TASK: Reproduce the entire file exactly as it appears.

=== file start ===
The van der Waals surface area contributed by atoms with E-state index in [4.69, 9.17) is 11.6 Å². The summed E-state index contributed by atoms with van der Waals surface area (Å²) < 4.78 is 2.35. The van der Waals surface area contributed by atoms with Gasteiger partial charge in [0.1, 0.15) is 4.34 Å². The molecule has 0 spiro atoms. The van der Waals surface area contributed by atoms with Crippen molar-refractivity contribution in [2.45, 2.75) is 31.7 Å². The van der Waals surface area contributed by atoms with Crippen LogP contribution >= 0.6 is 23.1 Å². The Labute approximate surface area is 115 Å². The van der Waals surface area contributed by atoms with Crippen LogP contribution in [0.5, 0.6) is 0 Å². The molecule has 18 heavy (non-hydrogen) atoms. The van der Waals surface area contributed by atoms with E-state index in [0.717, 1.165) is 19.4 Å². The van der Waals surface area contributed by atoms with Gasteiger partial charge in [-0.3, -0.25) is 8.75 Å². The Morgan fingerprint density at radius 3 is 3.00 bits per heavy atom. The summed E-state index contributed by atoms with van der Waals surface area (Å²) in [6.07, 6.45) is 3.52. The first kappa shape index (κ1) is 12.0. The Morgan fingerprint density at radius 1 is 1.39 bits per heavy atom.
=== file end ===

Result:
The van der Waals surface area contributed by atoms with E-state index in [4.69, 9.17) is 11.6 Å². The summed E-state index contributed by atoms with van der Waals surface area (Å²) < 4.78 is 2.35. The van der Waals surface area contributed by atoms with Gasteiger partial charge in [0.1, 0.15) is 4.34 Å². The molecule has 0 spiro atoms. The van der Waals surface area contributed by atoms with Crippen molar-refractivity contribution in [2.45, 2.75) is 31.7 Å². The van der Waals surface area contributed by atoms with Crippen LogP contribution >= 0.6 is 23.1 Å². The Labute approximate surface area is 115 Å². The van der Waals surface area contributed by atoms with Crippen LogP contribution in [0.5, 0.6) is 0 Å². The molecule has 18 heavy (non-hydrogen) atoms. The van der Waals surface area contributed by atoms with E-state index in [0.717, 1.165) is 19.4 Å². The van der Waals surface area contributed by atoms with Gasteiger partial charge in [-0.3, -0.25) is 8.75 Å². The Morgan fingerprint density at radius 3 is 3.00 bits per heavy atom. The summed E-state index contributed by atoms with van der Waals surface area (Å²) in [6.07, 6.45) is 3.52. The first kappa shape index (κ1) is 12.0. The Morgan fingerprint density at radius 1 is 1.39 bits per heavy atom.